Do you like skiing? Is your canine friend super active and athletic? If so, you may be able to take your dog out on the trail with you. No, we’re not suggesting strapping skis on Fido. Instead, you may want to train your pup in skiijouring. A local vet offers some tips on this below.
Skijoring originated over in Scandinavia. The word ‘skijoring’ itself actually translates into ‘ski driving’ in Norwegian. Though it’s mostly practiced as a sport these days, it originated as a means of transportation. Basically, the skier skis, which provided much of his momentum. His (or her) canine companion runs in front of him, wearing a sled dog harness, which is connected to the skier’s harness.
If you find out that you and your furry friend really love this sport, you may want to consider racing. Skijoring races are much shorter than most sledding competitions, rarely going longer than about 15 miles. You will need to build up Fido’s endurance first, but not to the extent an Alaskan sled race would require.
Needless to say, skijoring isn’t going to be a very good option for a Chihuahua. However, it’s fine for many dogs that are over about 40 pounds. Some of the breeds that tend to enjoy this winter doggy sport include Golden Retrievers, German Shepherds, Border Collies, and, of course, snow dog breeds, like huskies. Of course, you’ll need to consider your pup’s temperament. If you plan to race, it’s important that he can get along well with other dogs. This activity is best suited for obedient, active dogs that absolutely love to run. Fido also needs to stop running on command. (That one may take a few pooches out of the picture.)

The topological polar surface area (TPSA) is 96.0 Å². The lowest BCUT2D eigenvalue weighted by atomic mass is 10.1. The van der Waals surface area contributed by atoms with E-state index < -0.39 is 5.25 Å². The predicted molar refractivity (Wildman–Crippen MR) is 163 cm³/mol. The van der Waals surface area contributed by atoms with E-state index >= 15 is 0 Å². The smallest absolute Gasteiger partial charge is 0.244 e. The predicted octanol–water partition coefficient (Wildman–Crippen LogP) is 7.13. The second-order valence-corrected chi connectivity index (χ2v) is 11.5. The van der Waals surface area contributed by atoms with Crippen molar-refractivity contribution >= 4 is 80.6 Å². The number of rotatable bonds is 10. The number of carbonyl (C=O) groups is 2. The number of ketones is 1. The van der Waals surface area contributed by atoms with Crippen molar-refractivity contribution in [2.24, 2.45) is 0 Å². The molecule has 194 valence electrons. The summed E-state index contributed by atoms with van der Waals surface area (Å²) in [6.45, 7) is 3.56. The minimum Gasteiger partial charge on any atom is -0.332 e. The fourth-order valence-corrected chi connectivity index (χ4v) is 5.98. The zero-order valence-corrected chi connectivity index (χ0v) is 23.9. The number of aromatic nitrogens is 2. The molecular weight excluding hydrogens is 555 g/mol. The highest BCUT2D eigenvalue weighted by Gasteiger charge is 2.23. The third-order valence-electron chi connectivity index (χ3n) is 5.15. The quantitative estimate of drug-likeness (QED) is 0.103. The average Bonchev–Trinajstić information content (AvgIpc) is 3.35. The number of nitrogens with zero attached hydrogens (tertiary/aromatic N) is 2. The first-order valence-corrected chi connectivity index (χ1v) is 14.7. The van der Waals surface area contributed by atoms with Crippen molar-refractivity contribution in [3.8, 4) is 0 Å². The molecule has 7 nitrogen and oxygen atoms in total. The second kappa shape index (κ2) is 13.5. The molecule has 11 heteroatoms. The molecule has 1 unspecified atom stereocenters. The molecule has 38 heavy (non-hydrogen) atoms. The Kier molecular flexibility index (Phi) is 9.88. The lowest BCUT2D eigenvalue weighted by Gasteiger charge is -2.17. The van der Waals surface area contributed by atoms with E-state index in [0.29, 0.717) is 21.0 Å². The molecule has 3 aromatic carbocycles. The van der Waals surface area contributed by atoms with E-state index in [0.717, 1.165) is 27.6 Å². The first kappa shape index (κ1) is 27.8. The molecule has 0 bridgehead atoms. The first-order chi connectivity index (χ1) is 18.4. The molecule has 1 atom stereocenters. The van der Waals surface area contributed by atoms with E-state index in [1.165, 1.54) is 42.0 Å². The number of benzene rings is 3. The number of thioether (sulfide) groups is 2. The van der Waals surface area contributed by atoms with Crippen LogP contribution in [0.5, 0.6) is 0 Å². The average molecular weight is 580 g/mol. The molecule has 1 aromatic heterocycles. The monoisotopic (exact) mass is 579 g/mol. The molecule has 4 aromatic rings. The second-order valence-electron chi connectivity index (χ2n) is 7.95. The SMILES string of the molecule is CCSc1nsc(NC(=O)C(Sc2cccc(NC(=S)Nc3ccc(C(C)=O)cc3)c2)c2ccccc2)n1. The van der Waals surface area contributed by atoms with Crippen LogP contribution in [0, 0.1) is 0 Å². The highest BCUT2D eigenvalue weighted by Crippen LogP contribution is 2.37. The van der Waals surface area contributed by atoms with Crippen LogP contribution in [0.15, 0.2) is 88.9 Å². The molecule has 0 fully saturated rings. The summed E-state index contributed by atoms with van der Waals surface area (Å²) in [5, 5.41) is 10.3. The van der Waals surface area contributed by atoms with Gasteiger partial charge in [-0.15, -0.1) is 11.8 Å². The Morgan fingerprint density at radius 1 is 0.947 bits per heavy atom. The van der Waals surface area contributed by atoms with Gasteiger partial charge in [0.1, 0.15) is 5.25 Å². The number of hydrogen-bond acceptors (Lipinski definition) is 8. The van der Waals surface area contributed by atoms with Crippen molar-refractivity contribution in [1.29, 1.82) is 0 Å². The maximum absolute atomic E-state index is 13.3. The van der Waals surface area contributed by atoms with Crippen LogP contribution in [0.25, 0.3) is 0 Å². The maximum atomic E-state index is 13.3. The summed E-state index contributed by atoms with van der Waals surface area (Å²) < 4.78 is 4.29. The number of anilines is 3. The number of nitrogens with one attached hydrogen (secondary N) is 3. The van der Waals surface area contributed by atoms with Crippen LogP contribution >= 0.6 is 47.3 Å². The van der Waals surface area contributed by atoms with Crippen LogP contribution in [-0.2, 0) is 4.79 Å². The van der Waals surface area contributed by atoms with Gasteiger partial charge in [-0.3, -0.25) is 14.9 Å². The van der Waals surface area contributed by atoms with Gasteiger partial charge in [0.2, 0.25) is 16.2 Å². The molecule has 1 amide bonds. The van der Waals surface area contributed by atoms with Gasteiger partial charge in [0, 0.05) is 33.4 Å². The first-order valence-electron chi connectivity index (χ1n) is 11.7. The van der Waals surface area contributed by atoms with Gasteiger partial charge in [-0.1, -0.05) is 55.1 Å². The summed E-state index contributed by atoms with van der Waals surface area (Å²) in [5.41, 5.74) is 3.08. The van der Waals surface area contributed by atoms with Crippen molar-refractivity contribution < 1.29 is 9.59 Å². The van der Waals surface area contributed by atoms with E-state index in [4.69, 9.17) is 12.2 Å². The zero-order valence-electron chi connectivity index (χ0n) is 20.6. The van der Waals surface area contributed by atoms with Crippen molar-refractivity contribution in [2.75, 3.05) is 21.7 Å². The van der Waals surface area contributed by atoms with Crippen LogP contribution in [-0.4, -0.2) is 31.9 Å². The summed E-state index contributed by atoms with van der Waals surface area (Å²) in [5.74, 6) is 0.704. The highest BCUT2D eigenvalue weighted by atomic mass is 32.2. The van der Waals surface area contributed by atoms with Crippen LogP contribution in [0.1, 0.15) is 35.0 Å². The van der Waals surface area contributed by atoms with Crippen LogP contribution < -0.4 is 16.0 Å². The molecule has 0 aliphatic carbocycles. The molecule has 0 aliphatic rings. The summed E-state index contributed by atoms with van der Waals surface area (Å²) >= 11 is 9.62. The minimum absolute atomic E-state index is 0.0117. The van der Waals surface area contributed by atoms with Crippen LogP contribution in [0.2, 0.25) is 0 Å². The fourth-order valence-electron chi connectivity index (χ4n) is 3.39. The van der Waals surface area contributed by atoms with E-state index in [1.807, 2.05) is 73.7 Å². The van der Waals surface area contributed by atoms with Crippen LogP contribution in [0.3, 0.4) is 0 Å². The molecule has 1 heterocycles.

You’ll need to pick up a few things, but your shopping list won’t be too extensive. You can likely get pretty decent harnesses and collars for under $100. You’ll also need skis and a harness for yourself. You may also need to get some basic winter gear, like warm gloves and clothes, as well as cross-country skis and poles.
Skijoring comes naturally to many dogs, as many of them naturally like to run and pull things. However, that doesn’t mean it’s right for every pooch. Consult your vet before getting started.
Please reach out with any questions or concerns about your dog’s health or care. We are always happy to help!